The financial crisis made clear that, in addition to microprudential supervision of financial institutions, there is a need for macroprudential policy in order to improve the stability of the financial system as a whole. Many countries have therefore assigned an authority to be responsible for this policy. Several countries have meanwhile also started using macroprudential instruments. For instance, due to the strongly rising house prices, Swedish and Swiss supervisors demand additional capital buffers for real estate loans. Austria sets conditions for the local funding of foreign bank subsidiaries. Another example is the loan-to-value (LTV) limit on mortgages, which was introduced in countries such as Sweden and the Netherlands.
Macroprudential policy will also benefit the Netherlands. If banks build up additional capital in times of excessive credit growth, they will be more resilient to shocks. This will prevent strong fluctuations in lending. Besides, the Netherlands has a large and concentrated banking sector. Additional capital requirements for systemic banks will make the Dutch financial system less vulnerable. Based on European legislation, DNB will have several new macroprudential instruments for banking supervision at its disposal from the start of 2014, such as buffers for systemic banks and counter-cyclical buffers.
ESRB recommendation on policy framework
The effective use of the new instruments requires a clear policy framework. Within the European Systemic Risk Board (ESRB), agreement has been reached on such a framework for European countries. A striking feature of this framework is that it explicitly leaves room for differences among countries. The nature and size of systemic risks strongly depend on the structure of national financial systems and other national characteristics and policy decisions. For example, in the Netherlands the high mortgage debt constitutes a financial vulnerability, while in several central and eastern European countries loans in foreign currencies pose a threat to financial stability. Macroprudential policy will have to encompass these national differences. In this respect, the ESRB framework will ensure a consistent approach, which will increase the policy's predictability and transparency. Countries will have to coordinate their measures and take into account any cross-border consequences.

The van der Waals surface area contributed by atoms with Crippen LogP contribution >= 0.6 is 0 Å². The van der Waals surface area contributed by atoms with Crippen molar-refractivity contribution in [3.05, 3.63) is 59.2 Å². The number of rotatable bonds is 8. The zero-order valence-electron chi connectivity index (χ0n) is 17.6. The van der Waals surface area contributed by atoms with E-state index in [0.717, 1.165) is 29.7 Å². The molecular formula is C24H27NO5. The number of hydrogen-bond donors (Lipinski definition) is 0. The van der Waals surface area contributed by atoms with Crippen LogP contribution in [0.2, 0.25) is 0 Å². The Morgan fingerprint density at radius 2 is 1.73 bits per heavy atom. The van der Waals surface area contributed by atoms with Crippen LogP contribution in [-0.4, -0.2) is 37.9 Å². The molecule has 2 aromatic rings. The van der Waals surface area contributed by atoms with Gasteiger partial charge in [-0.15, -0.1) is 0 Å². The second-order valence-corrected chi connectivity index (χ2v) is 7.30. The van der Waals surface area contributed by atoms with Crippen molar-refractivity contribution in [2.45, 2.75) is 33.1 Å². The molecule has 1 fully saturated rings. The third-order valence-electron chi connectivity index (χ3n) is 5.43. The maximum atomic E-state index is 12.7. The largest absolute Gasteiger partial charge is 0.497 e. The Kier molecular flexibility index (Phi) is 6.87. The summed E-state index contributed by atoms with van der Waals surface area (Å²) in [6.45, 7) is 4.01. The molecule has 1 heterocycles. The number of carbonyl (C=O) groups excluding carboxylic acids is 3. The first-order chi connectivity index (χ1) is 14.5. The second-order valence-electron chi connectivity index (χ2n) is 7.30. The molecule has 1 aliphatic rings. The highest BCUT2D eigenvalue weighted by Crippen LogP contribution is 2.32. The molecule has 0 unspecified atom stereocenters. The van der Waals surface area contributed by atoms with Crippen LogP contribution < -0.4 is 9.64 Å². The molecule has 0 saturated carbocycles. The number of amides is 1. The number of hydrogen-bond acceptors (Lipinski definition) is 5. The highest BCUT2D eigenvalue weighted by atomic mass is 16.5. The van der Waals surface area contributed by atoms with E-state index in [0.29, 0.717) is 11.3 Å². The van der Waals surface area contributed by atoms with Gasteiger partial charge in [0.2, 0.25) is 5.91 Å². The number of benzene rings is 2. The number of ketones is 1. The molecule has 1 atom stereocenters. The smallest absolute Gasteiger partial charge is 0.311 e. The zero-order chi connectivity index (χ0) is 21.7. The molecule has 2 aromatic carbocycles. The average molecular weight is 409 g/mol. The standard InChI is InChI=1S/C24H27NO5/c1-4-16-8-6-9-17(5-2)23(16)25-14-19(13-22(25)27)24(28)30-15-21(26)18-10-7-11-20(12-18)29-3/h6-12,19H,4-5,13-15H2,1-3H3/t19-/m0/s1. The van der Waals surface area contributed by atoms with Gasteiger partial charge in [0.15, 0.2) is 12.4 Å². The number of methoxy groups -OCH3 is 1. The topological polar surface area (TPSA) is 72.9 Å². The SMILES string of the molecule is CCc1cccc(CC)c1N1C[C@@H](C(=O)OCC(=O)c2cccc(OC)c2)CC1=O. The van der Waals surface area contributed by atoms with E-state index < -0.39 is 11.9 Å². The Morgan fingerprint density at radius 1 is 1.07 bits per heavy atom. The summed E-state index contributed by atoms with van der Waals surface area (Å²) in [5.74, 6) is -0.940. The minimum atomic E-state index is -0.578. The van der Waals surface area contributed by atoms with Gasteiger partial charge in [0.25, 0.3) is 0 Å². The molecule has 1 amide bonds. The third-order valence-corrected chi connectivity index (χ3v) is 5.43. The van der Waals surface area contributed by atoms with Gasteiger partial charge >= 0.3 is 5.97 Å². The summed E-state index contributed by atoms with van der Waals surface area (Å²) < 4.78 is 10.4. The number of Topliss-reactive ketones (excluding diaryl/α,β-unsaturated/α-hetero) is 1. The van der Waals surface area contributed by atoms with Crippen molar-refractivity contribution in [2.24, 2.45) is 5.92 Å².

In a recommendation published last week, the ESRB gives guidelines to Member States, central banks and supervisors for drafting specific macroprudential policies. In these guidelines, the ESRB emphasizes that by the end of 2014 the authorities must have sufficient instruments to realize five concrete targets. The first target is to prevent or reduce excessive lending. For this purpose, tools such as the counter-cyclical capital buffer and an LTV limit can be applied. In addition, too large differences in the maturities of loans and funding of banks will have to be prevented. This could be achieved through a gradual decrease of the deposit funding gap of Dutch banks, which would diminish their dependence on market funding. The third target is addressing the too big to fail issue. Setting higher capital requirements for systemic banks will reduce any perverse incentives originating from an implicit government guarantee. Fourthly, concentration risks, such as the substantial exposures of banks in the euro area to their own governments, will have to be reduced and concentration limits can help to achieve this. Finally, the financial infrastructure will have to be strengthened, for instance by setting requirements for the manner in which financial transactions are settled. In addition, authorities will have to determine how decisions will be made about the use of these instruments. In the case of counter-cyclical buffers, for example, it should be determined when credit growth is excessive and which buffer requirements should apply.
Macroprudential policy in the Netherlands
In the Netherlands, DNB, the Ministry of Finance and the Authority for the Financial Markets (AFM) are involved in the execution of macroprudential policy. In the Financial Stability Committee these parties discuss the main systemic risks and coordinate policy. The use of instruments, however, is the responsibility of the individual authorities. For macroprudential instruments forming part of the directive on capital requirements for banks, DNB is the relevant authority. In the coming years, DNB will gradually be setting additional capital requirements for systemic banks. Four times a year DNB will assess whether credit growth necessitates the imposition of a counter-cyclical buffer. In determining the LTV limit various parties may be involved, as the scope of this instrument is wider.
The new instruments available to DNB as of the beginning of 2014 are an important step towards effective macroprudential policy in the Netherlands. The ESRB recommendation emphasizes that further expansion of the macroprudential toolbox is required. This will allow DNB to take real measures to strengthen the stability of the Dutch financial system.